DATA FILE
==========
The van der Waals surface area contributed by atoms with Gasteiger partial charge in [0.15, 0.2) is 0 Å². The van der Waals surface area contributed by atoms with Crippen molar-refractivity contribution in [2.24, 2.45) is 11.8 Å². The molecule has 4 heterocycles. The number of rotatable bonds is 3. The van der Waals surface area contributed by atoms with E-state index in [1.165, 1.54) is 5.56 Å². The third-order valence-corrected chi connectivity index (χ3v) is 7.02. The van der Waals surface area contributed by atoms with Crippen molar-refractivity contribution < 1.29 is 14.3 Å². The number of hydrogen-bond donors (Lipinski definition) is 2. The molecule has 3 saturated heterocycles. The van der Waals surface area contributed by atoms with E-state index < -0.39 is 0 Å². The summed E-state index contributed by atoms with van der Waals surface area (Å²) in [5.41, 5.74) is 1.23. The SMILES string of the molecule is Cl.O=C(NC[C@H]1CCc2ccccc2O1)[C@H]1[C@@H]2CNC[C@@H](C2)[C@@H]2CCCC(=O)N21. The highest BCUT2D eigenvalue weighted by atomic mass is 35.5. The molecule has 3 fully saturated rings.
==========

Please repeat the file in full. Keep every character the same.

The van der Waals surface area contributed by atoms with Gasteiger partial charge in [0.15, 0.2) is 0 Å². The van der Waals surface area contributed by atoms with Crippen molar-refractivity contribution in [2.24, 2.45) is 11.8 Å². The molecule has 4 heterocycles. The number of rotatable bonds is 3. The van der Waals surface area contributed by atoms with E-state index in [1.165, 1.54) is 5.56 Å². The third-order valence-corrected chi connectivity index (χ3v) is 7.02. The van der Waals surface area contributed by atoms with Crippen molar-refractivity contribution < 1.29 is 14.3 Å². The number of hydrogen-bond donors (Lipinski definition) is 2. The molecule has 3 saturated heterocycles. The van der Waals surface area contributed by atoms with E-state index < -0.39 is 0 Å². The summed E-state index contributed by atoms with van der Waals surface area (Å²) in [5.41, 5.74) is 1.23. The SMILES string of the molecule is Cl.O=C(NC[C@H]1CCc2ccccc2O1)[C@H]1[C@@H]2CNC[C@@H](C2)[C@@H]2CCCC(=O)N21. The highest BCUT2D eigenvalue weighted by atomic mass is 35.5. The molecule has 3 fully saturated rings.